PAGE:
Pegwell Bay is a shallow inlet in the English Channel coast astride the estuary of the River Stour north of Sandwich bay, between Ramsgate and Sandwich in Kent. Part of the bay is a reserve, with seashore habitats including mudflats and salt marsh with migrating waders. The public can access the reserve via Pegwell Bay Country Park. Pegwell Bay in 1858 is recorded in a landscape painting by William Dyce, now in the Tate Gallery, Pegwell Bay. In the 19th Century a pleasure pier was built in an effort to establish a resort to rival nearby Ramsgate. This was not a success however, and was dismantled before the end of the century, out of 53 crewmen only the navigator, Peter Jensen, was a professional seaman. Historic conditions were observed but with the addition of a Sextant. The Hugin was offered as a gift to Ramsgate and Broadstairs by the Daily Mail in order for it to be preserved for centuries, the ship underwent extensive restoration in 2004–5. Nearby Ebbsfleet is the site of the landing of the first Christian mission to southern England, St.
Augustine, in 597 AD, commemorated by St Augustines Cross. The Bay has extreme tides, similar to those of the Bay of Fundy in Nova Scotia and these are used as plot points in Dennis Wheatleys 1938 thriller, Contraband. The attached map of Kent in the shows two of the heroes in difficulties at Pegwell Bay. At the north east corner of the bay are the remains of Hoverlloyds cross-channel hoverport and passenger carrying hovercraft were operated here from 1969 until 1982
The Bronze Age is a historical period characterized by the use of bronze, proto-writing, and other early features of urban civilization. The Bronze Age is the principal period of the three-age Stone-Bronze-Iron system, as proposed in modern times by Christian Jürgensen Thomsen. An ancient civilization is defined to be in the Bronze Age either by smelting its own copper and alloying with tin, arsenic, or other metals, or by trading for bronze from production areas elsewhere. Copper-tin ores are rare, as reflected in the fact there were no tin bronzes in Western Asia before trading in bronze began in the third millennium BC. Worldwide, the Bronze Age generally followed the Neolithic period, with the Chalcolithic serving as a transition, although the Iron Age generally followed the Bronze Age, in some areas, the Iron Age intruded directly on the Neolithic. Bronze Age cultures differed in their development of the first writing, according to archaeological evidence, cultures in Mesopotamia and Egypt developed the earliest viable writing systems.
The overall period is characterized by use of bronze, though the place and time of the introduction. Human-made tin bronze technology requires set production techniques, tin must be mined and smelted separately, added to molten copper to make bronze alloy. The Bronze Age was a time of use of metals. The dating of the foil has been disputed, the Bronze Age in the ancient Near East began with the rise of Sumer in the 4th millennium BC. Societies in the region laid the foundations for astronomy and mathematics, the usual tripartite division into an Early and Late Bronze Age is not used. Instead, a division based on art-historical and historical characteristics is more common. The cities of the Ancient Near East housed several tens of thousands of people, ur in the Middle Bronze Age and Babylon in the Late Bronze Age similarly had large populations. The earliest mention of Babylonia appears on a tablet from the reign of Sargon of Akkad in the 23rd century BC, the Amorite dynasty established the city-state of Babylon in the 19th century BC.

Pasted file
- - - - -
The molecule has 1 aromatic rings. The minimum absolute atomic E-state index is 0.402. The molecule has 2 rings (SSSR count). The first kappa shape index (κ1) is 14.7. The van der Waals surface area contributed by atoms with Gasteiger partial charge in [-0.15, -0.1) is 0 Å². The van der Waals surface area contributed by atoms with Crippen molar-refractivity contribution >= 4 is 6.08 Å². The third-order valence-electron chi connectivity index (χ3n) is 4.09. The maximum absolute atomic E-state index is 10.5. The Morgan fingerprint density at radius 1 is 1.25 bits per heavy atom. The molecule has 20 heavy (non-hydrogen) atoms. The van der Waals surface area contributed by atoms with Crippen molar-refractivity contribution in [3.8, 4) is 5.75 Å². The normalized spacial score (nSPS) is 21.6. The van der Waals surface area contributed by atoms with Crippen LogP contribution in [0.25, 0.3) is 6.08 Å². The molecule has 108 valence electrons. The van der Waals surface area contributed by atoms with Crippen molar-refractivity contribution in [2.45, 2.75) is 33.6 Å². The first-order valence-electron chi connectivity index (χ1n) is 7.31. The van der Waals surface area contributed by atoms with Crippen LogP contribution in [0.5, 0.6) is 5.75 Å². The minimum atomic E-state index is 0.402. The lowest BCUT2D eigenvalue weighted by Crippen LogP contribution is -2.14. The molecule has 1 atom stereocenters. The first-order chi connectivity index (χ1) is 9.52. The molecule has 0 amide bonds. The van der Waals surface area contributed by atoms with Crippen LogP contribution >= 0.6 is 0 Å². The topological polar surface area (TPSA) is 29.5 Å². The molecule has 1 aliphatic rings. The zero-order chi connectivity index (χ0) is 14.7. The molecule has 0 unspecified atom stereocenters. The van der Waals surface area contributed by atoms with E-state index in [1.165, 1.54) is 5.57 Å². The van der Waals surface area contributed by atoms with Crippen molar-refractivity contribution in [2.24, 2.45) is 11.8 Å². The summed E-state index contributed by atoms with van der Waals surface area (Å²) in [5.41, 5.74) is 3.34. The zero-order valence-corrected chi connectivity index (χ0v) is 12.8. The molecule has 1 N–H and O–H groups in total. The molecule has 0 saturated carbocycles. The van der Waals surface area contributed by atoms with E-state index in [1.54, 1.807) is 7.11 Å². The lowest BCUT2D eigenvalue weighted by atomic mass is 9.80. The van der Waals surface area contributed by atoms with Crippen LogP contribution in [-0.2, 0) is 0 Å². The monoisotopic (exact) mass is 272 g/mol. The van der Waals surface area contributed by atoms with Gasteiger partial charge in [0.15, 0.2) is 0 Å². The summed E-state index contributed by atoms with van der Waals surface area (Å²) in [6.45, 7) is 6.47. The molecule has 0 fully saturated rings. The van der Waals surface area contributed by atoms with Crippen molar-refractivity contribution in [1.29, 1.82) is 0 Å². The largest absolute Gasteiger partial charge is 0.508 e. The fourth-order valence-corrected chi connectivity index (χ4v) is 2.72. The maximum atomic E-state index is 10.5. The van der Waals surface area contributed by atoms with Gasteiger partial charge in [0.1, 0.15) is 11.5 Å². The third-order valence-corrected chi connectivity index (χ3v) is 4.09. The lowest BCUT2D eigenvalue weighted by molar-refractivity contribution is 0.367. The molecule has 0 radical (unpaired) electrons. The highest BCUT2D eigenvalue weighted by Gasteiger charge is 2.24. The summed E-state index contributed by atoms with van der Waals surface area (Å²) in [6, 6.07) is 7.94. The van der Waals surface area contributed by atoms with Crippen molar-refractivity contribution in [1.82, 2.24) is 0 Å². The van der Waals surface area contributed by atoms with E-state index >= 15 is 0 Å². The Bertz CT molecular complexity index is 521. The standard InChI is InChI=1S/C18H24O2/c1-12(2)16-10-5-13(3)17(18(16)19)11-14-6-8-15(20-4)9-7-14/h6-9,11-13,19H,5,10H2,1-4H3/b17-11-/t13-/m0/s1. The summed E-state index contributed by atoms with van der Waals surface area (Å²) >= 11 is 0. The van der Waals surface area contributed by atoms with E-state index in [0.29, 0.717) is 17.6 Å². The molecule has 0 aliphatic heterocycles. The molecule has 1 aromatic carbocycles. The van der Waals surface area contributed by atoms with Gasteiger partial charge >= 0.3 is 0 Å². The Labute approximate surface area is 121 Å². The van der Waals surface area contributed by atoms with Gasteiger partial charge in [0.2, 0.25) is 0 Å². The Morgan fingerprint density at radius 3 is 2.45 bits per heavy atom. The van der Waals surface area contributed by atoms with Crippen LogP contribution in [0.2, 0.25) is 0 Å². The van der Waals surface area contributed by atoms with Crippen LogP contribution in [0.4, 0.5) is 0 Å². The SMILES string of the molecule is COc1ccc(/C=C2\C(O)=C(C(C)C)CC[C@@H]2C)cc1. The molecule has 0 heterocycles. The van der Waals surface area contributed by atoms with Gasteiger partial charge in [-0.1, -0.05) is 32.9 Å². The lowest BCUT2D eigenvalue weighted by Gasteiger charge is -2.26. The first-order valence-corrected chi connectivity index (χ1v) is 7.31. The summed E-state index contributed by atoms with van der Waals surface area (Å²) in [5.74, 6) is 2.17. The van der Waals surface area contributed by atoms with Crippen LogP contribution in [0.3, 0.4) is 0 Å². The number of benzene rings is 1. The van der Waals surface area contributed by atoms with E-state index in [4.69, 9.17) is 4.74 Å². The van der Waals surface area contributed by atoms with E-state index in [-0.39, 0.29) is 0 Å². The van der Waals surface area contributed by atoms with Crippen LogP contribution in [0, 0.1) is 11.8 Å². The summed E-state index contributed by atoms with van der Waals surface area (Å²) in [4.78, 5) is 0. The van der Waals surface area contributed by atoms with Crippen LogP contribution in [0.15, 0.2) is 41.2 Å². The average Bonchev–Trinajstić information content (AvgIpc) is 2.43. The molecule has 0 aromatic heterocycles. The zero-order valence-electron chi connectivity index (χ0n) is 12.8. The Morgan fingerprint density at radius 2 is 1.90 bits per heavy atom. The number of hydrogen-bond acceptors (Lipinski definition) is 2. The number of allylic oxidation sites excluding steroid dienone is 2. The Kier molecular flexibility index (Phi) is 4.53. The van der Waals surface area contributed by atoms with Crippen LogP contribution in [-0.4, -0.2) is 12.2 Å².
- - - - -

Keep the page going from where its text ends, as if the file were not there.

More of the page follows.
Over 100 years later, it took over the other city-states. Babylonia adopted the written Semitic Akkadian language for official use, by that time, the Sumerian language was no longer spoken, but was still in religious use. Elam was an ancient civilization located to the east of Mesopotamia, in the Old Elamite period, Elam consisted of kingdoms on the Iranian plateau, centered in Anshan, and from the mid-2nd millennium BC, it was centered in Susa in the Khuzestan lowlands. Its culture played a role in the Gutian Empire and especially during the Achaemenid dynasty that succeeded it
Vortigern, spelled Vortiger and Vortigen, was possibly a 5th-century warlord in Britain, known perhaps as a king of the Britons. His existence is contested, and information about him is obscure and he may have been the superbus tyrannus said to have invited Hengist and Horsa to aid him in fighting the Picts and the Scots. However, they revolted, killing his son in the process and it is said that he took refuge in North Wales, and that his grave was in Dyfed or the Llŷn Peninsula. He is cited at the beginning of the genealogy of the early Kings of Powys, the 6th century historian Gildas wrote De Excidio et Conquestu Britanniae in the first decades of the 6th century. In Chapter 23, he tells how all the councillors, together with that proud usurper made the mistake of inviting the fierce and impious Saxons to settle in Britain. According to Gildas, apparently, a group came at first and was settled on the eastern side of the island. This small group invited more of their countrymen to join them, eventually the Saxons demanded that their monthly allotments be increased and, when their demands were eventually refused, broke their treaty and plundered the lands of the Romano-British.